2003 Seattle Annual Meeting (November 2–5, 2003)

Paper No. 5
Presentation Time: 9:00 AM


ANDERSSON, Andreas J.1, MACKENZIE, Fred T.2 and VER, Leah May2, (1)Oceanography, Univ of Hawaii, 1000 Pope Rd, Honolulu, HI 96815, (2)Oceanography, Univ of Hawaii, 1000 Pope Rd, Honolulu, HI 96822, aj@soest.hawaii.edu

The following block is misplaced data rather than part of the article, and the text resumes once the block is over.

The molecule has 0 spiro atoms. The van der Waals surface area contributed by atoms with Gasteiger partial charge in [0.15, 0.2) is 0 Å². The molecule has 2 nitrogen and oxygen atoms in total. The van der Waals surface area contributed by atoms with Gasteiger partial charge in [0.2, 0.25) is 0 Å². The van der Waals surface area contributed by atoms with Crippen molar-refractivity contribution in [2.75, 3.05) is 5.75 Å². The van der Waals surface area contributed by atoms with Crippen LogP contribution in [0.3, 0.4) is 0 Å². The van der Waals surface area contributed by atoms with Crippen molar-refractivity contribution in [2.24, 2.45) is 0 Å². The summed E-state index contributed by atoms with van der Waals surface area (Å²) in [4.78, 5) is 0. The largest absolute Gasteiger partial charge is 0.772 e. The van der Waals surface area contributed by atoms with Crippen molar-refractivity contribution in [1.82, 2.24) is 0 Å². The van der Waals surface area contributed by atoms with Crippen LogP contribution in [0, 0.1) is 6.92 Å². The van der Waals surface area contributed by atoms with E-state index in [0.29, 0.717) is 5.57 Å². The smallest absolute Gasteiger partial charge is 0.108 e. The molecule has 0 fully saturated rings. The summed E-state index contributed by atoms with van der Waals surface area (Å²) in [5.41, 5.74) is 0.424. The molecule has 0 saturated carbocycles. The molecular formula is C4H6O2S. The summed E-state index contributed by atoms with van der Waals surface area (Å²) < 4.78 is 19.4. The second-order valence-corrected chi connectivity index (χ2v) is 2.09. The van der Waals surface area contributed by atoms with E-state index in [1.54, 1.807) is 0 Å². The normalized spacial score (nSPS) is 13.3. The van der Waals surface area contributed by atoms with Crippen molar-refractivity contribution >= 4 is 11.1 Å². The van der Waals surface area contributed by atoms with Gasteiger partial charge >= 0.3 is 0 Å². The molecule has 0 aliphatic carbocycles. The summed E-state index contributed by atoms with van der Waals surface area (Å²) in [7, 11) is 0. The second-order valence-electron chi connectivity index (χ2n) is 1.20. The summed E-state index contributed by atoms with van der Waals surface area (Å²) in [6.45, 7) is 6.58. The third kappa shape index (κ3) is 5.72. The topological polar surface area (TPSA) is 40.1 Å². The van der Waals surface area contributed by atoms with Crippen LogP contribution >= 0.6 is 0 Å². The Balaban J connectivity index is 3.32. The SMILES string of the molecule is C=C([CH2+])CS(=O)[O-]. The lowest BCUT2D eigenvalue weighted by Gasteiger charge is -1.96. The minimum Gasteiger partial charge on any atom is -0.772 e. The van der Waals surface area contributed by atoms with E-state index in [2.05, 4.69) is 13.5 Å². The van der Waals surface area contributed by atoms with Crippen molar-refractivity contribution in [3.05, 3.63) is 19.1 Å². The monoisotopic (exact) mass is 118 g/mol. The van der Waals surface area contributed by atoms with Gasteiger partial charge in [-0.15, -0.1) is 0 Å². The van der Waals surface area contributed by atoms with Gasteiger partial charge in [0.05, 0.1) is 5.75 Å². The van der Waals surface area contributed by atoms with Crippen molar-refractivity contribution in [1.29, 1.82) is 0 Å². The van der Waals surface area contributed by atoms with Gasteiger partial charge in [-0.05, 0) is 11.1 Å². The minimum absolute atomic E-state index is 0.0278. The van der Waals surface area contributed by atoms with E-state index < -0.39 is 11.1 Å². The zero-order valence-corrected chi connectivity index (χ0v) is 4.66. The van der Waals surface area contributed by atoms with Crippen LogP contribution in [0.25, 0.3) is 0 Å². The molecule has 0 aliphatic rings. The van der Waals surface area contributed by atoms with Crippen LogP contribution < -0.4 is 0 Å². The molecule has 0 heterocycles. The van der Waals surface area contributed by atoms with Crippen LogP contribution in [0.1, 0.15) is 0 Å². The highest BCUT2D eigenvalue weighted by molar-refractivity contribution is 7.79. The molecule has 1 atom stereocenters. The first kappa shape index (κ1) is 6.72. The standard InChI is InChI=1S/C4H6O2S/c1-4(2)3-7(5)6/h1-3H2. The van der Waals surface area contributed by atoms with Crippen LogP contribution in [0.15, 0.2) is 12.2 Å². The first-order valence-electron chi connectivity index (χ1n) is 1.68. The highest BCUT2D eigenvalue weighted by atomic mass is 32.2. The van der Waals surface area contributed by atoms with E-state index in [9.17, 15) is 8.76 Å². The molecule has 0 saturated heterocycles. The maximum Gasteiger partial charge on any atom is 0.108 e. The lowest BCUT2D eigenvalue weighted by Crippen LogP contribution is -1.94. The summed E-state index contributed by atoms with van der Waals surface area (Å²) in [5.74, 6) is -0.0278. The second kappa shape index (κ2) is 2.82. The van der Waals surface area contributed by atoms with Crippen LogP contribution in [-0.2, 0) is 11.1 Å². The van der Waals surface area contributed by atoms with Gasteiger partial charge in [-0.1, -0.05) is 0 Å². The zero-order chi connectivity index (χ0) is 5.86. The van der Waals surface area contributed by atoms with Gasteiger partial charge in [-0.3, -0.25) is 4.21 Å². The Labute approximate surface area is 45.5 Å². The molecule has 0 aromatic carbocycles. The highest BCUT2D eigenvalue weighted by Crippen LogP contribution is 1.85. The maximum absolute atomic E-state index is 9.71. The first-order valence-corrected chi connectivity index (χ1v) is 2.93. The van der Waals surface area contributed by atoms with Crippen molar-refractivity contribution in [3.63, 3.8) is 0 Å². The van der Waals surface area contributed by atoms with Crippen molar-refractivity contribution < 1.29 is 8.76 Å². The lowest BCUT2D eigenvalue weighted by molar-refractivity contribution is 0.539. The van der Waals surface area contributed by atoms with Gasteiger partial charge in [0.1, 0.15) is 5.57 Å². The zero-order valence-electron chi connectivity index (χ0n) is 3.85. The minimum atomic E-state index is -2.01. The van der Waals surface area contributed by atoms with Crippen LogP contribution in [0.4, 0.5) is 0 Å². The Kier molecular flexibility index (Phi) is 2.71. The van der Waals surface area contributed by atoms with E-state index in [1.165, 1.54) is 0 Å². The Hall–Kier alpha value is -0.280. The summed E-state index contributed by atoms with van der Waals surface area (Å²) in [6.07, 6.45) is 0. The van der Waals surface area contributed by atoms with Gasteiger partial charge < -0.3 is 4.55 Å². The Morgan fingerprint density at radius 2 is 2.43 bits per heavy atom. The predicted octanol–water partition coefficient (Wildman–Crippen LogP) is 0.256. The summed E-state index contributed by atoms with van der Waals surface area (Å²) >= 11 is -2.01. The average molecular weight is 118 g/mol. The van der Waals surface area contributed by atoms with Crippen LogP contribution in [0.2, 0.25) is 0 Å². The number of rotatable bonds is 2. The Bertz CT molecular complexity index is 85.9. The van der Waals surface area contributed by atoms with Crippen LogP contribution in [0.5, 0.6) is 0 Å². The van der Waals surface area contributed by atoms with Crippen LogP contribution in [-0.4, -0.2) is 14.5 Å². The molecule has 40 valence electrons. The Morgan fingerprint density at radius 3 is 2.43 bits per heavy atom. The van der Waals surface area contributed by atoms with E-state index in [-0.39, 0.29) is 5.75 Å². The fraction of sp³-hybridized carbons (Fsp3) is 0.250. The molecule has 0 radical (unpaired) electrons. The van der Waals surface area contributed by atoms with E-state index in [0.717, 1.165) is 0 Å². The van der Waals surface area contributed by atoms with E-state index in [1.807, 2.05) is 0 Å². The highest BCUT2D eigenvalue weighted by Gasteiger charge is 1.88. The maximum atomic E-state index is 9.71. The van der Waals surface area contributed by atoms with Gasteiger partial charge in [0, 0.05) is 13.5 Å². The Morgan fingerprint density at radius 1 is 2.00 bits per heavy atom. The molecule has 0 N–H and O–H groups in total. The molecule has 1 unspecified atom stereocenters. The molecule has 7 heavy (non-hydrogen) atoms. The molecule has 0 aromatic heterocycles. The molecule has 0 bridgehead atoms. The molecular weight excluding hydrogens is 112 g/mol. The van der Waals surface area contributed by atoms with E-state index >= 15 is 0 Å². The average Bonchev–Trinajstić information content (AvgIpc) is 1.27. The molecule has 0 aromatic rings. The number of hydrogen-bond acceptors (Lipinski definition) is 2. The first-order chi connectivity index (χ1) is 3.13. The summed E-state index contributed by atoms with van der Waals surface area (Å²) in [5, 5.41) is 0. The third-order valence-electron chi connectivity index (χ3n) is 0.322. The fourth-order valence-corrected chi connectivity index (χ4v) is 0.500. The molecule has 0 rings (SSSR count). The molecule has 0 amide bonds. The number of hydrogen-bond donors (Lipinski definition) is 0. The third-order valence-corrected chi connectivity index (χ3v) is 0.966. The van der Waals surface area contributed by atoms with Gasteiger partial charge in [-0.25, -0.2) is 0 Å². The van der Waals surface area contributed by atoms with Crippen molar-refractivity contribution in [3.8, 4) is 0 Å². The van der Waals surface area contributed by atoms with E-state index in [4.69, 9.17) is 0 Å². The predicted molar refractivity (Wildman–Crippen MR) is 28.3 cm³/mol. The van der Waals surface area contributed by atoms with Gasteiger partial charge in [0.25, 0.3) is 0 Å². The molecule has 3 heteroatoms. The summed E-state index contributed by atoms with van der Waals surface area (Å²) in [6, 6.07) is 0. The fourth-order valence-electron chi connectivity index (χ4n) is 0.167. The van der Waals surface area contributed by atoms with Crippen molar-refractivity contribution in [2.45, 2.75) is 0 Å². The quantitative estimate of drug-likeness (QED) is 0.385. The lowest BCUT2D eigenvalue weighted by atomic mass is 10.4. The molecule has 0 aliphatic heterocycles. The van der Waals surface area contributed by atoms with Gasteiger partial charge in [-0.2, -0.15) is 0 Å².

Model predictions suggest that the saturation state of surface ocean waters with respect to carbonate minerals will decline during the twenty-first century owing to increased invasion of atmospheric CO2. At this time sea surface temperatures could also be significantly higher. As a result calcareous organisms may have difficulty calcifying, leading to production of weaker skeletons and greater vulnerability to erosion. Alternatively, it has been suggested that there will be no significant impact on coral reef ecosystems because any changes in saturation state and pH will be restored by dissolution of metastable carbonate minerals. To resolve this controversy, we employ a physical-biogeochemical box model representative of the shallow-water ocean environment. Numerical simulations demonstrate that the carbonate saturation state of surface waters could significantly decrease and hamper the biogenic production of CaCO3 during the twenty-first century. The effect and magnitude of increasing temperature are not clear. Our results suggest that an increase in this parameter could have either a positive or a negative impact on biogenic calcification. The average saturation state of marine pore waters could significantly decline, inducing dissolution of metastable carbonate phases within the pore-water–sediment system. Such dissolution could buffer the carbon chemistry of the pore waters, but overlying surface waters of reefs and other shallow-water carbonate environments will not accumulate sufficient alkalinity to buffer pH or carbonate saturation state changes owing to invasion of atmospheric CO2. Sensitivity analyses indicate that dissolution of carbonate minerals is mainly driven by remineralization of organic matter. Consequently increases in the flux of organic matter to the sediment system via rivers or in situ production could have important implications for the carbonate geochemistry of the shallow-water ocean environment. Future decrease in pore water saturation state could affect the composition and rates of precipitation of carbonate cements in contemporary shallow-water marine sediments.